By Ryan Montes
Phots By Steven Zimmerman and Ryan Montes
On Tuesday evening and early Wednesday morning, San Elizario and El Paso residents were thrilled to see a late Christmas gift from the weather, snow blanketing their front yards, backyards, trees, you name it. For El Paso, heavy snowfall is a big deal. A major snowstorm that results in about an inch of accumulation is rare, with the last one being around this time of year in 2016. However, just like having snowfall is a beautiful form of nature, it’s also a road hazard for anyone driving. Sleet and black ice are caused by snow. If you drive to fast during snowy weather, you have a high risk of sliding off the road or getting into an accident. What’s the best way to avoid these hazards? It’s simple, don’t go out at all.
The first reports of snow falling in any part of the city were around nine o’clock to ten o’clock from all of the local news stations during their evening news segments. Then, every social media platform blew up with photos and videos of snow falling in different parts of El Paso and San Elizario. It turned into a winter wonderland within hours. In San Elizario, the gazebo that sits in the heart of Veterans Square, or simply the “Placita” by the presidio, had snow on its roof. The tree branches nearby were outlined with snow, giving it a postcard type of look. The weather, in general, that evening could’ve made your entire body feel numb and feel like you were getting frostbite, especially your hands.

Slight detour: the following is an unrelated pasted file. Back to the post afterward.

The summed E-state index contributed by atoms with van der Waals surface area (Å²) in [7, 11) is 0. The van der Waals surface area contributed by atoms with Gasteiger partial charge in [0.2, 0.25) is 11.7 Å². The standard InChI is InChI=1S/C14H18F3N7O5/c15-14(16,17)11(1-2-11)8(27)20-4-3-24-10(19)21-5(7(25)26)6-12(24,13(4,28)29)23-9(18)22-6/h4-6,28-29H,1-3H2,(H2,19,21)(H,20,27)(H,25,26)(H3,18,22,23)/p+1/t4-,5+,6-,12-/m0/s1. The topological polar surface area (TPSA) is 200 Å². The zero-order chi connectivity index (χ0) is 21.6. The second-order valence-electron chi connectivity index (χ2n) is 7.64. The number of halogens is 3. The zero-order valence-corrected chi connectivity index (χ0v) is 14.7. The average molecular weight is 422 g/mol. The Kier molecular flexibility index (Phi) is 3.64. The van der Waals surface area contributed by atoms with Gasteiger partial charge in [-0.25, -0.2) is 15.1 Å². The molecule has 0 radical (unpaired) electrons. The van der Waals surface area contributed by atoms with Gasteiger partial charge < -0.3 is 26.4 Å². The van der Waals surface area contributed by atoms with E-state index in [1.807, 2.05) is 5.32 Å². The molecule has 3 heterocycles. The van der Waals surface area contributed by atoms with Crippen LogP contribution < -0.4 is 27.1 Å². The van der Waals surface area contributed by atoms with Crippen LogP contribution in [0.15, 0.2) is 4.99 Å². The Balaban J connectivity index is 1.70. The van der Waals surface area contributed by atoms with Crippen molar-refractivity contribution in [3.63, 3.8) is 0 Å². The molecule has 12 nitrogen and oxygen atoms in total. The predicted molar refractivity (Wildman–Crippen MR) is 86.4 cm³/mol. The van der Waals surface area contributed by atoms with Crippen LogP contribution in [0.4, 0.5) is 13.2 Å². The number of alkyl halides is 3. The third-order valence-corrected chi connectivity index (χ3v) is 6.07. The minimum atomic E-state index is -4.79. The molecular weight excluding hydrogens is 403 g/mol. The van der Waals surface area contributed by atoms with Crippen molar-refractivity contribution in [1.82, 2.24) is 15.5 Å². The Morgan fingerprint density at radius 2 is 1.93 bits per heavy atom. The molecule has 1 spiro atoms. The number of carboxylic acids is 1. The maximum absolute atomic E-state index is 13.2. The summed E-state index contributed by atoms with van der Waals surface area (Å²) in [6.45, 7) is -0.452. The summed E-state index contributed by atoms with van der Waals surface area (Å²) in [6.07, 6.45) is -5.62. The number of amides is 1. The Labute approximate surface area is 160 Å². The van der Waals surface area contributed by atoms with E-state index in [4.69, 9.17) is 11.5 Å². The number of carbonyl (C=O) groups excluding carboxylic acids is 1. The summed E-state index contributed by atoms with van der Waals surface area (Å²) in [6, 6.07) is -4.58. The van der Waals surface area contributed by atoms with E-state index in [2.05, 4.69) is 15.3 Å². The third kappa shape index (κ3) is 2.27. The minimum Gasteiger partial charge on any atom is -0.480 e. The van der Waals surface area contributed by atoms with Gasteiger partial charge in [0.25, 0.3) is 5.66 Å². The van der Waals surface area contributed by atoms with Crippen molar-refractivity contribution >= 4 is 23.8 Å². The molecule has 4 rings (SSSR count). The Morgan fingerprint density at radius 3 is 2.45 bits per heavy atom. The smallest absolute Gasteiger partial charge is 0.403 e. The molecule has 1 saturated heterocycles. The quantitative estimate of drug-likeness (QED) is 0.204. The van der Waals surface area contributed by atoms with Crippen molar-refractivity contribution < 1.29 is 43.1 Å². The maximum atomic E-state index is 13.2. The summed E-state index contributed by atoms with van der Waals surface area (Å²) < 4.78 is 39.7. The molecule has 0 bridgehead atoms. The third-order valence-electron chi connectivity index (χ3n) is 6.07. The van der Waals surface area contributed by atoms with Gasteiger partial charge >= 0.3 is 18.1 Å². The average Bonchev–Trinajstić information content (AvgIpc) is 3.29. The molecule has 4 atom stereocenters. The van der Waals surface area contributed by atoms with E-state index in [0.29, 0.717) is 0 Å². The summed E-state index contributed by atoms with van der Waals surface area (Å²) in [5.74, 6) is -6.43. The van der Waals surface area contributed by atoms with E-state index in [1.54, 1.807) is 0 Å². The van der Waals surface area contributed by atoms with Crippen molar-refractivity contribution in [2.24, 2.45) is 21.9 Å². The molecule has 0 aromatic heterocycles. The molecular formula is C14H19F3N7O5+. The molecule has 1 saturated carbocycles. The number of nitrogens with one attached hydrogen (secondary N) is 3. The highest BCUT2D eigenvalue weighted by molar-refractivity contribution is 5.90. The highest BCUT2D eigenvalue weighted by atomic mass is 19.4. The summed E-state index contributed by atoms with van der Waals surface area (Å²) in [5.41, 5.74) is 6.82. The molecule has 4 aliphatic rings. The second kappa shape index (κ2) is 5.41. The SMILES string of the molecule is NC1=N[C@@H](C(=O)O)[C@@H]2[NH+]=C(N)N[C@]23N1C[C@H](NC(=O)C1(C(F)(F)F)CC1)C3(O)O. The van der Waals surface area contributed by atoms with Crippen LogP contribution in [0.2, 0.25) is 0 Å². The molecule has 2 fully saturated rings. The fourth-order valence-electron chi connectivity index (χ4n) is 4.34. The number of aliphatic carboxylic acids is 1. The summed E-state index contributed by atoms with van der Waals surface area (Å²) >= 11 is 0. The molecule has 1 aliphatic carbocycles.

For the most part, El Paso’s weather in the first two months of 2020 has been a mixture of normal and out of the ordinary. It’s been normal because temperatures in the evenings have been pretty chilly, but it’s also been a bit out of the ordinary due to daytime temperatures reaching a bit higher than usual into the 70’s. The above-average temperatures could be a result of global warming. Once the winter weather departs, we then get the dust storms in the spring from around March to April, then monsoon season creeps in around May and it goes into full effect from June until around September. Lastly, autumn and fall arrive around August until December then the cycle starts over with winter.
When will the next snowstorm arrive in the Sun City? Hopefully, it won’t be too long but then again, who knows? We have another system moving into the borderland next week so that could determine if we get any snowfall but don’t get your hopes too high, keep those fingers crossed.
Photos by Ryan Montes
Photos by Steven Zimmerman